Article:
Isabel Bysiewicz

New Haven’s longtime congresswoman returned home to the Elm City on Friday to discuss the Deferred Action for Childhood Arrivals program, an Obama-era initiative that allowed young undocumented immigrants who came to the United States as children to stay in the country.

U.S. Representative Rosa DeLauro, D-New Haven, hosted a round-table event to discuss the future of DACA, which President Donald Trump announced he would rescind last month. Local DACA recipients, activists and other community members gathered at Gateway Community College to share stories and hear DeLauro’s thoughts on the program.

“You have done enough, you follow the rules, you obey the process, and all of us who are engaged in this effort are gonna fight like hell to make sure that we will protect you and will protect your opportunities,” DeLauro told the DACA recipients who attended the discussion.

After the Trump announcement, undocumented immigrants whose DACA permits were set to expire on or before March 5 were allowed to submit renewals by Oct. 5. Of the more than 150,000 DACA recipients who were eligible for renewal, tens of thousands failed to submit applications, DeLauro said. She added that she did not know whether there will be a grace period for those individuals, noting that she and many of her colleagues in the House of Representative are “livid” about the deadline and the fact that the future of thousands has been jeopardized.

In the coming months, the Trump administration is expected to negotiate the fate of DACA recipients with congressional Democrats.

At the roundtable, Sergio Ramirez, a former intern for DeLauro, praised teachers who helped him learn English and furthered his educational opportunities when he arrived in the United States at age 9. He said he left his internship on Capitol Hill after Trump announced the end of the DACA program because he felt “betrayed” by his government.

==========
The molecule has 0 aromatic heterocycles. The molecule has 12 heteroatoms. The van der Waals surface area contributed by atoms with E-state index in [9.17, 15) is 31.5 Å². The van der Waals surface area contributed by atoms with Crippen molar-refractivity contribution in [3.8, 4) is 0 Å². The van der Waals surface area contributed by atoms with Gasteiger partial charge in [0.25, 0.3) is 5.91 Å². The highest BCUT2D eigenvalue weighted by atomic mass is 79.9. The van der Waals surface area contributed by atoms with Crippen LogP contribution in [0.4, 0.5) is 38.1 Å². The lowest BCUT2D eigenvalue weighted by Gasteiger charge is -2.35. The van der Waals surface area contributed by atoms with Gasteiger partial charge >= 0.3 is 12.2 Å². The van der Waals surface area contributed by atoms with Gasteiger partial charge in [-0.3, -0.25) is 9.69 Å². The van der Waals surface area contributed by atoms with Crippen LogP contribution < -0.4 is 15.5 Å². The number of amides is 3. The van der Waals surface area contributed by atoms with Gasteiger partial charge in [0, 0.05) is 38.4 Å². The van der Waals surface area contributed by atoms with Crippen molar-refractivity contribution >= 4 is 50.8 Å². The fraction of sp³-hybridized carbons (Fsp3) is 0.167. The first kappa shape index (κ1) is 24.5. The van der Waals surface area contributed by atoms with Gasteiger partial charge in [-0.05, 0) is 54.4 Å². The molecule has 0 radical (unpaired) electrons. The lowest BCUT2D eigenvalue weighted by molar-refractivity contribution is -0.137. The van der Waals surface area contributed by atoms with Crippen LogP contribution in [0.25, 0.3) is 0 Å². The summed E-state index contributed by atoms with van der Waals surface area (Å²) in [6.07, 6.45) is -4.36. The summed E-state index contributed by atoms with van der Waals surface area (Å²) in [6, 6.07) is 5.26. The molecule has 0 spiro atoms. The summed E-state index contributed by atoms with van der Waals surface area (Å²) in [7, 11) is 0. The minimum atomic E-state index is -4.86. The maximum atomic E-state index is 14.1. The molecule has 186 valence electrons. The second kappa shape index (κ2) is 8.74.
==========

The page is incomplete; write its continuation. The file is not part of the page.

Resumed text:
“[DACA recipients] have to choose between food or paying for their application, between rent and paying for their application,” Ramirez said. “This is toying with the lives of people, and that is just not humane or American. We’re creating problems that are not necessary.”

Arsene Lwamba, originally from Central Africa, has studied at Gateway Community College since 2015. Lwamba said he would like a degree in business, but tuition and living costs for international students have proved high, making his goals more difficult to achieve, he said.

Lwamba said his visa was revoked because he was unable to meet the requirement of attending school full time, a difficult task for someone who has to overcome the financial burdens of an international student, he said.

Lwamba said he attended the meeting to raise awareness about the financial issues international students face. He said he wondered whether the state of Connecticut “could find a way [to fund] … immigrants who have a dream and want to follow it,” reiterating the massive tuition costs for international students in Connecticut.

DeLauro also discussed the current state of legislation in Congress that would protect DACA recipients from deportation. Because the Senate Judiciary Committee has not acted on the bill, called the DREAM Act, Democrats have created a discharge petition to force the bill from the committee. The petition has 200 of the required 218 member signatures, DeLauro said.

Immigration reform — and the DREAM Act in particular — is an especially important issue for DeLauro, the daughter of immigrants. Her father came to the United States in 1913, without the ability to read or write. Eventually, he served in the military and later on the New Haven Board of Alders. Her parents could only dream that their child would represent the New Haven area in Congress, DeLauro said.

President Barack Obama created DACA with an executive order in 2012.

Isabel Bysiewicz | isabel.bysiewicz@yale.edu